Burkina Faso has been dealing with the Covid-19 pandemic since 9 March with the detection and official announcement of two cases. Since then, the Burkinabe authorities have multiplied measures to contain the disease while taking into account the sociology and the level of the economic fabric of this Sahelian country where more than half of the population lives on less than a dollar a day.
As an illustration, the Burkinabe head of state has imposed a restriction of freedoms ranging from a curfew from 19:00 GMT to 05:00 GMT (later reduced) to the closure of several shopping centres including the main markets in the major cities, and a ban on inter-city travel and travel outside the country.
According to leading health officials, these measures have brought contamination rates under control and have enabled the number of cases to reach a peak without exceeding 600 cases throughout the country. “We reached the peak in the period of 6 and 12 April, and the trend is to decrease the numbers,” said the coordinator of the response committee, Dr. Brice Bicaba in a press briefing on 1 May in Ouagadougou.
On the same day, the coordinator indicated that the health authorities were planning to extend screening to contact persons and haemodialysis patients, increase the number of hospitalization sites and psychological care for patients. But at the political and social level, the announcement of the situation of decline led to the rise of a certain opinion calling for the restoration or reduction of restrictive measures.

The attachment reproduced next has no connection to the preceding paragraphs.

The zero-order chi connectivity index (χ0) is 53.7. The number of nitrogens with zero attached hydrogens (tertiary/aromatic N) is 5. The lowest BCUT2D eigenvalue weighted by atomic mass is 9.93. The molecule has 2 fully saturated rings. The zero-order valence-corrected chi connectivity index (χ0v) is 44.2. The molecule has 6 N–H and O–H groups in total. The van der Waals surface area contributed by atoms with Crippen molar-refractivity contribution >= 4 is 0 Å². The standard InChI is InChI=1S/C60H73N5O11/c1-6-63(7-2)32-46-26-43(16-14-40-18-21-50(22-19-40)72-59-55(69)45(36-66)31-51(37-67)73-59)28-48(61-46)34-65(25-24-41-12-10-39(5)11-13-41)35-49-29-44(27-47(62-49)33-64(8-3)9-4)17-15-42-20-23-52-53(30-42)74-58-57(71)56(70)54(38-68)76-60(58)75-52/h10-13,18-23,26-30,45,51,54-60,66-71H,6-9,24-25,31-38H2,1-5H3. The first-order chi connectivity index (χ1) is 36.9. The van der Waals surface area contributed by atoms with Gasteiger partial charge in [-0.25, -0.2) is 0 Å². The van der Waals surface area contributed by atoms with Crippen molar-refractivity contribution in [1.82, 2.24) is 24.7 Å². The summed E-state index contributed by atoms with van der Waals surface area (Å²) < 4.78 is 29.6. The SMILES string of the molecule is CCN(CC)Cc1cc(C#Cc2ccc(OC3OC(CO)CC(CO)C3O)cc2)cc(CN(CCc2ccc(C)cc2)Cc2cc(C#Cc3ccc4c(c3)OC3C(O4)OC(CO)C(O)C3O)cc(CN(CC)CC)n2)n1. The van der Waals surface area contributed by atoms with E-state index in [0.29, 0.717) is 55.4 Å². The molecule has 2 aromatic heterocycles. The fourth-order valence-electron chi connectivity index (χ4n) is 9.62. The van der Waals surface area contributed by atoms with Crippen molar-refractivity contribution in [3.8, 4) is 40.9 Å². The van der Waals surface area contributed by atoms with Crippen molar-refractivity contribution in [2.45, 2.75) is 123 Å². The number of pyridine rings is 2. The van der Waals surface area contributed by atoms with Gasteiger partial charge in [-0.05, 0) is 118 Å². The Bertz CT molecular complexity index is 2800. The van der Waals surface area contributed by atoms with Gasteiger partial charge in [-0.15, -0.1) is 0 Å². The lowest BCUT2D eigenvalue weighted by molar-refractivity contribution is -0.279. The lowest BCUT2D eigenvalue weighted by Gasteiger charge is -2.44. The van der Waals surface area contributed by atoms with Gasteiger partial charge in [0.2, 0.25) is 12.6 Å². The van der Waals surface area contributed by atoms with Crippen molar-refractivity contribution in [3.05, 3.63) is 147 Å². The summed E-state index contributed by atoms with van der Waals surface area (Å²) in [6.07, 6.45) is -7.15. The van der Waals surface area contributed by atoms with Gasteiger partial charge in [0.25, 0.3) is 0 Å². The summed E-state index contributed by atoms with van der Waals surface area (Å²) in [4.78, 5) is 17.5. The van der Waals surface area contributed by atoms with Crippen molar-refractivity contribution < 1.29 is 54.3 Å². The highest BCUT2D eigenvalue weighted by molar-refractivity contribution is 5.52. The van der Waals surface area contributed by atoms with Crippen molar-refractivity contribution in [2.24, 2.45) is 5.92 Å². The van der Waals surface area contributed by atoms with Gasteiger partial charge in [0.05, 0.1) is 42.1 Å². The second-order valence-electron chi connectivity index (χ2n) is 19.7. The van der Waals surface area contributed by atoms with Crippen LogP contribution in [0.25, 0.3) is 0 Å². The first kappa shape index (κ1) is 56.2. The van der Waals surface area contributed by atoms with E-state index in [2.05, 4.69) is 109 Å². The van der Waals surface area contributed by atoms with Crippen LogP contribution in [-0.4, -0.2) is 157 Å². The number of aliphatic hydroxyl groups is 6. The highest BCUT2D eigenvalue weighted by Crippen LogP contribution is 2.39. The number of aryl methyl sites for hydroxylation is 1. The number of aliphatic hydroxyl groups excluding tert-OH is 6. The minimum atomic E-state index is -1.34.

In the capital of Burkina Faso, several demonstrations were held to call for the resumption of economic activities, such as the opening of shopping centres and the restoration of interurban transport, whether public or private. And this was done. As of May 6, 2020, we can say that the Burkinabe have returned to normal life, after several weeks of living at least. Indeed, transport has been restored, markets are once again receiving their world, and public houses are starting to function again (even if for the latter, the official opening date has been set at 15 May by the authorities).
However, several health and political actors are unanimous that the lifting of certain measures could be a source of concern regarding the resurgence of the disease. And the figures of the last three days seem to confirm this concern. Indeed, after a stability of 3 cases between 1 May and 3 May, Burkina Faso’s figures have risen to 10 over two days. The Head of Government, in an interview with the public media on May 5, indicated that “the drop in figures is not synonymous with the end of the disease in Burkina”. He also insisted on the continued respect of basic gestures and especially the compulsory wearing of masks, which is still in force.
As of 05 May 2020, 729 cases have been confirmed in Burkina Faso with more than 500 cures as of the same date.
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